In 2001, Plaintiff was also diagnosed with severe obstructive pulmonary disease, pulmonary hypertension and COPD. An echo cardiogram revealed an enlargement of the right ventricle and the outflow track of the right ventricle and pulmonary artery. A pulmonary function test also revealed a grossly dilated left atrium. Her symptoms included shortness of breath, chest tightness, palpitations, fatigue, and exertional dyspnea. She was admitted to Upstate Medical University Hospital on September 4, 2001 for closure of the atrial septal defect. She was discharged with a home care plan, but continued to experience shortness of breath. Following surgery, Plaintiff's cardiac function improved. Her symptoms of shortness of breath, chest tightness and heaviness continued through 2005 and it was noted that they may be related to exertion, rather than cardiac in nature.


42 U.S.C. §405(g) grants jurisdiction to district courts to hear claims based on the denial of Social Security benefits. When considering these cases, this section directs the Court to accept the findings of fact made by the Commissioner, provided that such findings are supported by substantial evidence in the record. Substantial evidence is "such relevant evidence as a reasonable mind might accept as adequate to support a conclusion." Consolidated Edison Co. V. NLRB, 305 U.S. 197, 229 (1938). The Court's scope of review is limited to whether or not the Commissioner's findings were supported by substantial evidence in the record, and whether the Commissioner employed the proper legal standards in evaluating the plaintiff's claim. See Monger v. Heckler, 722 F.2d 1033, 1038 (2d Cir. 1983) (finding a reviewing Court does not try a benefits case de novo). The Court must "scrutinize the record in its entirety to determine the reasonableness of the decision reached." Lynn v. Schweiker, 565 F.Supp. 265, 267 (S.D. Tex. 1983) (citation omitted).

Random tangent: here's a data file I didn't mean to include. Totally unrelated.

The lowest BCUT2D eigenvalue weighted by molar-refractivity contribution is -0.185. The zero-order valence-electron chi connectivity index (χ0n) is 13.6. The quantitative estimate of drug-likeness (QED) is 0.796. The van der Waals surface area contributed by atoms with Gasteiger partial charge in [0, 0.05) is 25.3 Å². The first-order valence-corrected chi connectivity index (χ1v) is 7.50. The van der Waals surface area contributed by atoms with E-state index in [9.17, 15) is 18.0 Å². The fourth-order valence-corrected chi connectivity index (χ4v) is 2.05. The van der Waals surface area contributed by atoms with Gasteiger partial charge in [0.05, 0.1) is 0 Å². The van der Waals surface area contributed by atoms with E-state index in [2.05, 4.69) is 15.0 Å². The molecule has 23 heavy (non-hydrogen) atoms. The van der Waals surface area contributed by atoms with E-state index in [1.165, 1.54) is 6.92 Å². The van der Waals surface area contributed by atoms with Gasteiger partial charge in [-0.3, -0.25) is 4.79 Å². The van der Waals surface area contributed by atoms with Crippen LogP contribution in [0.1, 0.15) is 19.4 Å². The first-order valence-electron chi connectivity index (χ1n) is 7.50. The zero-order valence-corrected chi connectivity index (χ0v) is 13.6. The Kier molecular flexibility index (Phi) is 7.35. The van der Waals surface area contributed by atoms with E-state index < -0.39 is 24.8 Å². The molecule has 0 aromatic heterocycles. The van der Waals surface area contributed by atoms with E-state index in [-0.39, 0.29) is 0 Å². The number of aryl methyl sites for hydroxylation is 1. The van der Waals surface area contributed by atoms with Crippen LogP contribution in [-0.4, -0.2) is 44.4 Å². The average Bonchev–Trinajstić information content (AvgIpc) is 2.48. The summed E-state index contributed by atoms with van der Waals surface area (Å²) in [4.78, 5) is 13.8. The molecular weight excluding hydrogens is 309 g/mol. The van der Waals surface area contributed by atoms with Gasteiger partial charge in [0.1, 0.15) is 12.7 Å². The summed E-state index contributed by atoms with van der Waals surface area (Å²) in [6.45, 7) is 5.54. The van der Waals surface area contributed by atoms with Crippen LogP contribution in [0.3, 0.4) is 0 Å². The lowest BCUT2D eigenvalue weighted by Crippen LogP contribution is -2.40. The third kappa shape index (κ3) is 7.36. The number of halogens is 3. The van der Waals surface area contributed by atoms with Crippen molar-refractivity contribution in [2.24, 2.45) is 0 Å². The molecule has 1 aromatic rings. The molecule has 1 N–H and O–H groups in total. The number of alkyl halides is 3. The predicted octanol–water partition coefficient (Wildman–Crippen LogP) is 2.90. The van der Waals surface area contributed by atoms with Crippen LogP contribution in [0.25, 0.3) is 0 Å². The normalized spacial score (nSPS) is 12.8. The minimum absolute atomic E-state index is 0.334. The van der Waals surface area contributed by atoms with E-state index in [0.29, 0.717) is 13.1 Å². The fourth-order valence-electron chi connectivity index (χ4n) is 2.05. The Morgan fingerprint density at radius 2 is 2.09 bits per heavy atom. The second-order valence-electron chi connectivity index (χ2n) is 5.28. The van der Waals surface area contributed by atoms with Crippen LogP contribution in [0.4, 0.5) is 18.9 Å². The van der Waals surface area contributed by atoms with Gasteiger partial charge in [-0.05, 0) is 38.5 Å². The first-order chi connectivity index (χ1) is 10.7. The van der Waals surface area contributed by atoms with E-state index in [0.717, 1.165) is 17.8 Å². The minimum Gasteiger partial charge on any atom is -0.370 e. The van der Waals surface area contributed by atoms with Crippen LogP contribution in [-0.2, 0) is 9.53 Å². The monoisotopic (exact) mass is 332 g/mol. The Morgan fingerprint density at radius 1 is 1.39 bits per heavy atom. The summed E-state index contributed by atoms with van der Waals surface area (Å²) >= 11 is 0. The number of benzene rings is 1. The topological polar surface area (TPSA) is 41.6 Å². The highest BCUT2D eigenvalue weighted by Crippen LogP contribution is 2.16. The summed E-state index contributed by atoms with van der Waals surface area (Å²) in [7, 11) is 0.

The Plaintiff moves for judgment on the pleadings pursuant to Rule 12(c), on the grounds that the ALJ's decision is not supported by substantial evidence in the record and is not in accordance with the applicable legal standards. The Commissioner claims that the ALJ's decision is supported by substantial evidence in the record and moves for judgment on the pleadings to affirm this decision. Judgment on the pleadings may be granted under Rule 12 (c) where the material facts are undisputed and where judgment on the merits is possible merely by considering the contents of the pleadings. Sellers v. M.C. Floor Crafters, Inc., 842 F.2d 639 (2d Cir. 1988). If after reviewing the record, the court determines that a plaintiff has not plead "sufficient factual matter, accepted as true, to 'state a claim to relief that is plausible on its face,'" judgment on the pleadings may be appropriate. Ashcroft v. Iqbal, --- U.S. ----, 129 S.Ct. 1937, 1940, (2009) (quoting Bell Atlantic Corp. v. Twombly, 550 U.S. 544,(2007)).

After a review of the complete record, this Court finds that there is substantial evidence in the record to find that Plaintiff is disabled within the meaning of the Act. Therefore, the Plaintiff's motion for judgment on the pleadings is granted, and Commissioner's motion is denied.

In her decision, the ALJ followed the required five-step analysis for evaluating disability claims. See Tr. at 650-656. The five-step analysis requires the ALJ to consider the following:

(1) Whether the claimant is currently engaged in substantial gainful activity;

(2) if not, whether the claimant has a severe impairment which significantly limits her physical or mental ability to do basic work activities;